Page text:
EW review: 'Cosby Show' holds up
By Dalton Ross
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(Entertainment Weekly) -- As a kid, I never missed an episode of "The Cosby Show." Then again, I never missed an episode of "She's the Sheriff," so it was with some trepidation that I approached this season 1 set. Was the show as fresh and funny as I remembered, or merely a convenient excuse to ditch homework for 30 minutes?
Thankfully, the answer is the former. In fact, save for one episode in which Denise's friends teach Cliff to break-dance, "The Cosby Show" remains pretty timeless.
Bill Cosby (like Jerry Seinfeld and Ray Romano after him) had a knack for finding humor in everyday oddities, be they either unwanted Father's Day gifts or dead goldfish. Even the "very special episodes" ("Theo and the Joint" comes to mind) do not go over the top in their specialness.
But the program was groundbreaking in other ways, portraying two successful African-American characters (he a doctor, she a lawyer) while also paying tribute to black legends (look for guest-starring spots from luminaries like Dizzy Gillespie and Lena Horne).
In the 2002 TV special, "The Cosby Show ... A Look Back" (included in this package), such fans as Oprah, Quincy Jones, and P. Diddy -- who informs us that "From a fashion iconic point of view, the Cosby sweaters were definitely the flava" -- discuss how the sitcom expanded the perceived definition of what it meant to be black in America.
Of course, the retrospective highlights more humor than history, showing outtakes and audition footage, as well as the myriad ways producers concealed Rashad's pregnancy (they raised the kitchen counter, cut a hole in the mattress, and even had her sit behind a giant teddy bear). At least there's no hiding the laughs.
EW Grade: B+
Reviewed by Tom Russo
For Keanu Reeves, going to hell and looking like hell are two very different propositions. As DC Comics/Vertigo occultist John Constantine, Reeves is an unexpectedly decent fit, all cigarette-punctuated, screw-this detachment, tackling demons mainly to square himself with God before imminently succumbing to lung cancer.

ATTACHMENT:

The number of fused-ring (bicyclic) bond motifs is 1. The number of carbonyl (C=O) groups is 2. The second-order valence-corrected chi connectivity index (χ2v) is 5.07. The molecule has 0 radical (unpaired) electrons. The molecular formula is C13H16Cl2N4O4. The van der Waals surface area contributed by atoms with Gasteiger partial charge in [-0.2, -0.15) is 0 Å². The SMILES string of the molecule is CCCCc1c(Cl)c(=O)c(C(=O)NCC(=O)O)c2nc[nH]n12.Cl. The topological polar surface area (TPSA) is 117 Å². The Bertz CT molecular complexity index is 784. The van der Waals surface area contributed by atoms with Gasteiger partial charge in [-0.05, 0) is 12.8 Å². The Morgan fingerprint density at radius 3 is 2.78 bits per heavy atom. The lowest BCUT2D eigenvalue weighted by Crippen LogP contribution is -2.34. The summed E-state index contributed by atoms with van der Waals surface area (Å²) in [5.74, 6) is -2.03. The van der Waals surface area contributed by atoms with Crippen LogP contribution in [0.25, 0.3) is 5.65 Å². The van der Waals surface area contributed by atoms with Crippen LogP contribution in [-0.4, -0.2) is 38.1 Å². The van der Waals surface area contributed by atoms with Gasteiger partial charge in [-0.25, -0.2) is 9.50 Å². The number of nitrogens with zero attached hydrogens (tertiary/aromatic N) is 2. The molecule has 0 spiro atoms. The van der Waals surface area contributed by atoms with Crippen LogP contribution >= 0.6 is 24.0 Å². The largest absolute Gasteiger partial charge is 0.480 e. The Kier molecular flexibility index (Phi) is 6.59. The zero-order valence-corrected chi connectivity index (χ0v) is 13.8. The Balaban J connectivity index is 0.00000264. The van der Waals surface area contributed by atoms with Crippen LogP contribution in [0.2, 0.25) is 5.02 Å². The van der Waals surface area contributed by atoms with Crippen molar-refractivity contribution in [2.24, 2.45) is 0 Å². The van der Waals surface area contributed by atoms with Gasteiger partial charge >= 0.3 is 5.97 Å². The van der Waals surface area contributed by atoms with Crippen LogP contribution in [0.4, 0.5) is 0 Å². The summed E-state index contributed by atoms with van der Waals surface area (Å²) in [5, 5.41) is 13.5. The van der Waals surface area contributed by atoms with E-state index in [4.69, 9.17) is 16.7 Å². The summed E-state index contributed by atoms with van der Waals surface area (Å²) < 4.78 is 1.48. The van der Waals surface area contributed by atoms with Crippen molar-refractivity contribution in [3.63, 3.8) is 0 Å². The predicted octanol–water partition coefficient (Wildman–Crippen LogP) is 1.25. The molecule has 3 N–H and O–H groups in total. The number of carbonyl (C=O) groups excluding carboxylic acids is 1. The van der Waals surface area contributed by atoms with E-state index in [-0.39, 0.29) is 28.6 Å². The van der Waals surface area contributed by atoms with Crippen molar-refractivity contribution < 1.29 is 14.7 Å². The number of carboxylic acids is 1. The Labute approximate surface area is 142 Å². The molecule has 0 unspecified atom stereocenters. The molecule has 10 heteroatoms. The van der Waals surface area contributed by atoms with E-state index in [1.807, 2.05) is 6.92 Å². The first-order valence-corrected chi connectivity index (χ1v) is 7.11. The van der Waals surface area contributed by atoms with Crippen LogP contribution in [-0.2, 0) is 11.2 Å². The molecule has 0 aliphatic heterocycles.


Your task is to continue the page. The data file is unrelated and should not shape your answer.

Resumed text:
It's a testament to music-video vet Francis Lawrence's stylishly straight direction that Reeves manages to look so incongruously robust in "Constantine" -- even while brandishing a pair of cross-adorned brass knuckles -- without eliciting unintended snickers.
EXTRAS Lawrence, two screenwriters, and a producer all sit in on the commentary, sounding remarkably unified in, say, their vision of Peter Stormare's devil-may-care Satan. A featurette spotlighting the source comics refreshingly cops to the movie having taken the blond, bristly, British antihero and given him a Hollywood makeover; an insert sampler of "Constantine" stories by DC talent serves a similar function.
EW Grade: B+
'The Upside of Anger'
Reviewed by Mandi Bierly
As a desperate housewife whose husband has supposedly skipped town with his secretary, Joan Allen finds comfort in booze, the bed of her lost-soul neighbor (Kevin Costner), and countless fights with her four distant daughters (Erika Christensen, Keri Russell, Alicia Witt, Evan Rachel Wood). That her performance in "The Upside of Anger" is flawless comes as no surprise. That ending, however ...
EXTRAS Like the film, they run deep and light. The making-of spells out the familiar moral -- letting anger consume you is a waste of time -- but also expounds on the exploding-head-at-the-dinner-table scene. Deleted footage showcases Allen in a murderous dream sequence and Costner's character toking up with a wedding band (the actor's idea, incidentally). The commentary by Allen, writer-director Mike Binder, and guest moderator Rod Lurie ("The Contender") talks up casting "Bull Durham" vet Costner as yet another baseball player: The poster his former Detroit Tiger autographs in "Anger" is actually a shot of the actor from the 1999 flick "For Love of the Game."
EW Grade: A-
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